- San Jose, California recently secured approval to build two tiny home “villages” for the homeless.
- The project is one of many proposed solutions to the city’s housing shortage, which has led to thousands of residents sleeping on the streets each night.
- While local residents initially opposed the idea, the city’s mayor sees it as a way to tackle a “fundamental crisis.”
On any given night in San Jose, California, it’s possible to encounter homeless residents sleeping beneath highway underpasses or in large, tented encampments mere blocks away from some of the wealthiest neighbourhoods in the US.
As the largest city in Silicon Valley, San Jose has an estimated 4,300 homeless residents – a number that swells to around 7,000 people for the entire Santa Clara County.
The city is now moving forward with one of its most ambitious projects to date: a pair of tiny home villages consisting of around 80 short-term units for the homeless.
“As fast as we’re getting people housed, we know thousands of other folks are getting pushed out in the street,” Liccardo told Business Insider. “It’s going to take a lot of housing development and expanding supply to address the fundamental crisis we have today.”
Like many new developments, the villages have had to overcome numerous legal and financial restrictions.
Prior to 2016, many parts of California outlawed accessory dwelling units (ADUs), or small, secondary units located on a residential property. That made it nearly impossible for San Jose to build tiny homes, an oft-vaunted tactic for curbing homelessness. But the city’s biggest constraint, said Liccardo, is building “at a time when construction costs are literally choking the industry.”
When San Jose first proposed building villages for homeless residents, it estimated that each home would cost around $US18,000.
The approved project cut that price to $US6,500 per unit. Each home will be incredibly small – just 80-square-feet, or 120 square feet for those who are differently abled – but they come with their own electric outlets, smoke detectors, and locked doors. Residents will share showers, bathrooms, and laundry facilities.
A look inside a #SanJose #TinyHome aka #EmergencySleepingCabin which are about 70 square feet. SJ considering building on two sites of 40 units each as temporary #housing for #homeless. pic.twitter.com/jUnGHPiQS4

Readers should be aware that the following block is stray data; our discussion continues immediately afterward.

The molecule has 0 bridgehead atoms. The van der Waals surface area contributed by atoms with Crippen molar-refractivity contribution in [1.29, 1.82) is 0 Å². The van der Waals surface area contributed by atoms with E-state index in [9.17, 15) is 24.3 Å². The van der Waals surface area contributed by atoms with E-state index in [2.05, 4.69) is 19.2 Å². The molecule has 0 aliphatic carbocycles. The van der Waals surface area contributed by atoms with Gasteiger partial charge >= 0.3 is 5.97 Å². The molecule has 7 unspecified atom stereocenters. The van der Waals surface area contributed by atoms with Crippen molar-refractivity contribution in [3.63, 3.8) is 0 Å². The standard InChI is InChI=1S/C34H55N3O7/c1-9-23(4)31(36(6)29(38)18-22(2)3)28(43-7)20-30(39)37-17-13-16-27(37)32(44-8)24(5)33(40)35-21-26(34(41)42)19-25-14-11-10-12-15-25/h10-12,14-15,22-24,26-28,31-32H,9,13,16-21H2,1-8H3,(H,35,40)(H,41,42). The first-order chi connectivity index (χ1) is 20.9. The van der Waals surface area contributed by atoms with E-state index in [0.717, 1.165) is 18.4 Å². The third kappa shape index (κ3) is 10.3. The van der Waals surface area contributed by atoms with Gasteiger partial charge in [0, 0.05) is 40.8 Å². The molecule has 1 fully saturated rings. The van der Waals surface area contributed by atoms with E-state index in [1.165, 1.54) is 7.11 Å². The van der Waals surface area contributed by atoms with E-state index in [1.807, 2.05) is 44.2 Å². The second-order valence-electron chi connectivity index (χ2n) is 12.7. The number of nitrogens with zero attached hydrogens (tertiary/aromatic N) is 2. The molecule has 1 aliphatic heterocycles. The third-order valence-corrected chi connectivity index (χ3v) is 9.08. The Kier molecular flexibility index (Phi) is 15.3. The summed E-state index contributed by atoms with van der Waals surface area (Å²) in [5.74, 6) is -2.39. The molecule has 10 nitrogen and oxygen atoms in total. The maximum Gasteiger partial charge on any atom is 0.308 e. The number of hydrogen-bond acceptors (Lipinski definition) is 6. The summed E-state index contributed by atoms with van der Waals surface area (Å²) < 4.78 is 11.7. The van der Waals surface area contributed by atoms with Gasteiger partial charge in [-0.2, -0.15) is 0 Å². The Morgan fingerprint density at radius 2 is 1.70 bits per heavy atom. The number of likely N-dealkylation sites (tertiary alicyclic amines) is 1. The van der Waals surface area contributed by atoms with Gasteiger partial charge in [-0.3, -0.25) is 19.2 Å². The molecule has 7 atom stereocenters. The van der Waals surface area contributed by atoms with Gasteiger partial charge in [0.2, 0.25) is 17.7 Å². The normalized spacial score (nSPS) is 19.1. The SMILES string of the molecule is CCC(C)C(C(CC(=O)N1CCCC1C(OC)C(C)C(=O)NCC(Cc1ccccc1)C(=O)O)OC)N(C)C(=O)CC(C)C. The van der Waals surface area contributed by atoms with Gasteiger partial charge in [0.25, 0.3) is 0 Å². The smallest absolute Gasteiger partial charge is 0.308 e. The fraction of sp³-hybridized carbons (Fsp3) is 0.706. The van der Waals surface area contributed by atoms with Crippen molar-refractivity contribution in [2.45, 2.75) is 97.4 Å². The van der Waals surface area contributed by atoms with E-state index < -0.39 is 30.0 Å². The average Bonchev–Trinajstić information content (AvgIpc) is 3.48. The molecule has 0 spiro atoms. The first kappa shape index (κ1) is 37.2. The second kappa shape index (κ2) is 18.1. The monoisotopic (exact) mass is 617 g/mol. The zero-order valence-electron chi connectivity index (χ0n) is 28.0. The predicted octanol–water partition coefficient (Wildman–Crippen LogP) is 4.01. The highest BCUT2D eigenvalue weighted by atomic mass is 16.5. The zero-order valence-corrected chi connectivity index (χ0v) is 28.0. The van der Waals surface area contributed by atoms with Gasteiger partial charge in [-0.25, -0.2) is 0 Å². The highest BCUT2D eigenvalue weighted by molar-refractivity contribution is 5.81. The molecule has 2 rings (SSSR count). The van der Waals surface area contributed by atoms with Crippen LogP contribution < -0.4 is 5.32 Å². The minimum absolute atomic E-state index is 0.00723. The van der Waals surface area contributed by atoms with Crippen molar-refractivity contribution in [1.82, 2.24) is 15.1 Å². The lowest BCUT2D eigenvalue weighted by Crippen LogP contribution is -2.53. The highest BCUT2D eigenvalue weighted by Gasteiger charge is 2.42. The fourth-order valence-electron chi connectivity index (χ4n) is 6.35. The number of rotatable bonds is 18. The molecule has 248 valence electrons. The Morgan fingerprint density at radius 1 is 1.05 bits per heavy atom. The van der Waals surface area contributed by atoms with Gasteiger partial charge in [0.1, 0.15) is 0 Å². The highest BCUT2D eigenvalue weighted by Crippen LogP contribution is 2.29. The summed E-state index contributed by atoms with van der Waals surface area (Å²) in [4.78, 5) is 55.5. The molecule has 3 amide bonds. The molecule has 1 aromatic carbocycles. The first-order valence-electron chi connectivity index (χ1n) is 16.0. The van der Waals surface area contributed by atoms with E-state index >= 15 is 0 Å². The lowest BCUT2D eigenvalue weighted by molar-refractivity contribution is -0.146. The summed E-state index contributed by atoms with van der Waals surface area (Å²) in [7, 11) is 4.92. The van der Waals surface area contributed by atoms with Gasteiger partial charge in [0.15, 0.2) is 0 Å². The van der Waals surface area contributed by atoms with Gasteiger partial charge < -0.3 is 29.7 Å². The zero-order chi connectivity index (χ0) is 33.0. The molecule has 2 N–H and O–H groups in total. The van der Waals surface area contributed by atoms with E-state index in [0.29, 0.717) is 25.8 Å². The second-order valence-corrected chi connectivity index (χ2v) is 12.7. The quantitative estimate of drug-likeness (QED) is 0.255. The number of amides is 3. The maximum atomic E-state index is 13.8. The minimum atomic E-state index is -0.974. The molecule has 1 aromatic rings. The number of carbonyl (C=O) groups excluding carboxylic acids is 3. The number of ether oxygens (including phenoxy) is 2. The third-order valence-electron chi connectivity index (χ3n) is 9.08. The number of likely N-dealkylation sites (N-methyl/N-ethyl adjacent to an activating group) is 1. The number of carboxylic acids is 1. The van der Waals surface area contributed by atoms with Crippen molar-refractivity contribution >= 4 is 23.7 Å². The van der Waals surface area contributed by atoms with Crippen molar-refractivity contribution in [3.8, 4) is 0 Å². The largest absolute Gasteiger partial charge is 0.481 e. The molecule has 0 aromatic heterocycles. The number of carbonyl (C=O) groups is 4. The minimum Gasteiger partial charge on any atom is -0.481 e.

— Robert Handa (@RHandaNBC) December 10, 2018
The city refers to the project as “interim housing” – a temporary way to transition homeless people to a permanent residence. To discourage residents from staying too long, San Jose will charge a small rent of either $US20 for the unemployed, or 10% of a person’s income for employed residents. After six months, the rent will go up by 10%.
The first group of residents is expected to arrive in June, and the program will last until 2022.
It’s a small step toward addressing an issue that’s become part and parcel of Silicon Valley. Liccardo attributes San Jose’s housing shortage to “decades of many cities around Silicon Valley failing to build the housing we need for a rapidly growing workforce.”
But other tech industry cities like Seattle, Boston, and Los Angeles have faced similar housing crunches. And, like San Jose, they have turned to tiny homes as a way to address the problem.
In November 2017, Boston launched an 18-month pilot program across three neighbourhoods to study the effect of ADUs on affordable housing. Around the same time, a nonprofit organisation in Seattle began building 125-square-foot units in the city’s Beacon Hill neighbourhood. More recently, the LA County Board of Supervisors set aside $US550,000 for an ADU pilot program for homeless tenants.
Compared to these cities, San Jose has seen a considerable backlash against the idea of homeless housing. The Mercury News reported that the initial proposal for tiny home villages was “met with fierce opposition from neighbours who worry about crime, traffic and property values.”
But Liccardo said that any new development in San Jose will be met with some pushback.
“I’ve resolved myself to the fact that we’re simply going to have to swallow hard and build in places that create this unhappy opposition,” he told Business Insider. “There’s no alternative if we’re going to get our homeless population housed.”
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